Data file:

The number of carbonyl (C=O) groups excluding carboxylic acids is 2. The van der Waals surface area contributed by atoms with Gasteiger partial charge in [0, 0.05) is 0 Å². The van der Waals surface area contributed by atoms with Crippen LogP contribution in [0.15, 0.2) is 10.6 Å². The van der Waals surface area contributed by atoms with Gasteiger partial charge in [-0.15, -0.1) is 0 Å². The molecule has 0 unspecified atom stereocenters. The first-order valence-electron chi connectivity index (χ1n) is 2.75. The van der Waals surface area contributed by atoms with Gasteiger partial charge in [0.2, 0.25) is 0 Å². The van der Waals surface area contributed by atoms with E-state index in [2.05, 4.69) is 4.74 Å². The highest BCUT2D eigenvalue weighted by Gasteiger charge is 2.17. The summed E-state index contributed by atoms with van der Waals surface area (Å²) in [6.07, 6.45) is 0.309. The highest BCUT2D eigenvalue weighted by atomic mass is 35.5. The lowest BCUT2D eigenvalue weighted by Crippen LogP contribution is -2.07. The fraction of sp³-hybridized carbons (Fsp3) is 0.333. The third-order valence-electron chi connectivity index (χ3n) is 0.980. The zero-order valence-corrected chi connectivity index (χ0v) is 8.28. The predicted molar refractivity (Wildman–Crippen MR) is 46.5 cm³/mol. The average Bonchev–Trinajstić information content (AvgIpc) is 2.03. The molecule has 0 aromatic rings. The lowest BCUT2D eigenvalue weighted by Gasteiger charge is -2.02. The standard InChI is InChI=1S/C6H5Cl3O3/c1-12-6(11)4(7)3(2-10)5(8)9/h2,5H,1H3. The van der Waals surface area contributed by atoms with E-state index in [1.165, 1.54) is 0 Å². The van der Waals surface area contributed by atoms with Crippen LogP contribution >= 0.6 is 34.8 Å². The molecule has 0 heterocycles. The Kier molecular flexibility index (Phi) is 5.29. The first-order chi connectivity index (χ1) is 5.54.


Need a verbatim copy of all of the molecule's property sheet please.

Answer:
The number of carbonyl (C=O) groups excluding carboxylic acids is 2. The van der Waals surface area contributed by atoms with Gasteiger partial charge in [0, 0.05) is 0 Å². The van der Waals surface area contributed by atoms with Crippen LogP contribution in [0.15, 0.2) is 10.6 Å². The van der Waals surface area contributed by atoms with Gasteiger partial charge in [-0.15, -0.1) is 0 Å². The molecule has 0 unspecified atom stereocenters. The first-order valence-electron chi connectivity index (χ1n) is 2.75. The van der Waals surface area contributed by atoms with Gasteiger partial charge in [0.2, 0.25) is 0 Å². The van der Waals surface area contributed by atoms with E-state index in [2.05, 4.69) is 4.74 Å². The highest BCUT2D eigenvalue weighted by Gasteiger charge is 2.17. The summed E-state index contributed by atoms with van der Waals surface area (Å²) in [6.07, 6.45) is 0.309. The highest BCUT2D eigenvalue weighted by atomic mass is 35.5. The lowest BCUT2D eigenvalue weighted by Crippen LogP contribution is -2.07. The fraction of sp³-hybridized carbons (Fsp3) is 0.333. The third-order valence-electron chi connectivity index (χ3n) is 0.980. The zero-order valence-corrected chi connectivity index (χ0v) is 8.28. The predicted molar refractivity (Wildman–Crippen MR) is 46.5 cm³/mol. The average Bonchev–Trinajstić information content (AvgIpc) is 2.03. The molecule has 0 aromatic rings. The lowest BCUT2D eigenvalue weighted by Gasteiger charge is -2.02. The standard InChI is InChI=1S/C6H5Cl3O3/c1-12-6(11)4(7)3(2-10)5(8)9/h2,5H,1H3. The van der Waals surface area contributed by atoms with E-state index in [1.165, 1.54) is 0 Å². The van der Waals surface area contributed by atoms with Crippen LogP contribution >= 0.6 is 34.8 Å². The molecule has 0 heterocycles. The Kier molecular flexibility index (Phi) is 5.29. The first-order chi connectivity index (χ1) is 5.54.